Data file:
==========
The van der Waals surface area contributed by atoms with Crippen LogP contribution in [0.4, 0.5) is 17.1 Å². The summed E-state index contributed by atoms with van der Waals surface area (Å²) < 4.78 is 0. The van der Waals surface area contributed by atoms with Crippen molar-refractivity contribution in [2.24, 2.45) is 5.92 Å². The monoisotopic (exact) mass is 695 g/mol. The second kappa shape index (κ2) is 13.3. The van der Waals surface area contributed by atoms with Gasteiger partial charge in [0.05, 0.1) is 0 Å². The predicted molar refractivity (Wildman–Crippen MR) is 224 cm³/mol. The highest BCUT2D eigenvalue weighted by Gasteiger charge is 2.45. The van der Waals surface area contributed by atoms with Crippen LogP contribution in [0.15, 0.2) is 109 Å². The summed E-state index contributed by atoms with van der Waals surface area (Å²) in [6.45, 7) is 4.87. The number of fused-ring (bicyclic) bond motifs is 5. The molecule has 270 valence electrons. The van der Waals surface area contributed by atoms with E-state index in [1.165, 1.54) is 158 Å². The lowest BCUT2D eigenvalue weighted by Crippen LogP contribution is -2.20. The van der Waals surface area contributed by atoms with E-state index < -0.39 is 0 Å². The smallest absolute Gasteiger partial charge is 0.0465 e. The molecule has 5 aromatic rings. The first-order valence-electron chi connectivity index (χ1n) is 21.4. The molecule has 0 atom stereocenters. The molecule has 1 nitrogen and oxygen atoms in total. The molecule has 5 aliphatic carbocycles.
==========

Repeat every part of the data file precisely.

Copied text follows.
The van der Waals surface area contributed by atoms with Crippen LogP contribution in [0.4, 0.5) is 17.1 Å². The summed E-state index contributed by atoms with van der Waals surface area (Å²) < 4.78 is 0. The van der Waals surface area contributed by atoms with Crippen molar-refractivity contribution in [2.24, 2.45) is 5.92 Å². The monoisotopic (exact) mass is 695 g/mol. The second kappa shape index (κ2) is 13.3. The van der Waals surface area contributed by atoms with Gasteiger partial charge in [0.05, 0.1) is 0 Å². The predicted molar refractivity (Wildman–Crippen MR) is 224 cm³/mol. The highest BCUT2D eigenvalue weighted by Gasteiger charge is 2.45. The van der Waals surface area contributed by atoms with Crippen LogP contribution in [0.15, 0.2) is 109 Å². The summed E-state index contributed by atoms with van der Waals surface area (Å²) in [6.45, 7) is 4.87. The number of fused-ring (bicyclic) bond motifs is 5. The molecule has 270 valence electrons. The van der Waals surface area contributed by atoms with E-state index in [1.165, 1.54) is 158 Å². The lowest BCUT2D eigenvalue weighted by Crippen LogP contribution is -2.20. The van der Waals surface area contributed by atoms with E-state index < -0.39 is 0 Å². The smallest absolute Gasteiger partial charge is 0.0465 e. The molecule has 5 aromatic rings. The first-order valence-electron chi connectivity index (χ1n) is 21.4. The molecule has 0 atom stereocenters. The molecule has 1 nitrogen and oxygen atoms in total. The molecule has 5 aliphatic carbocycles.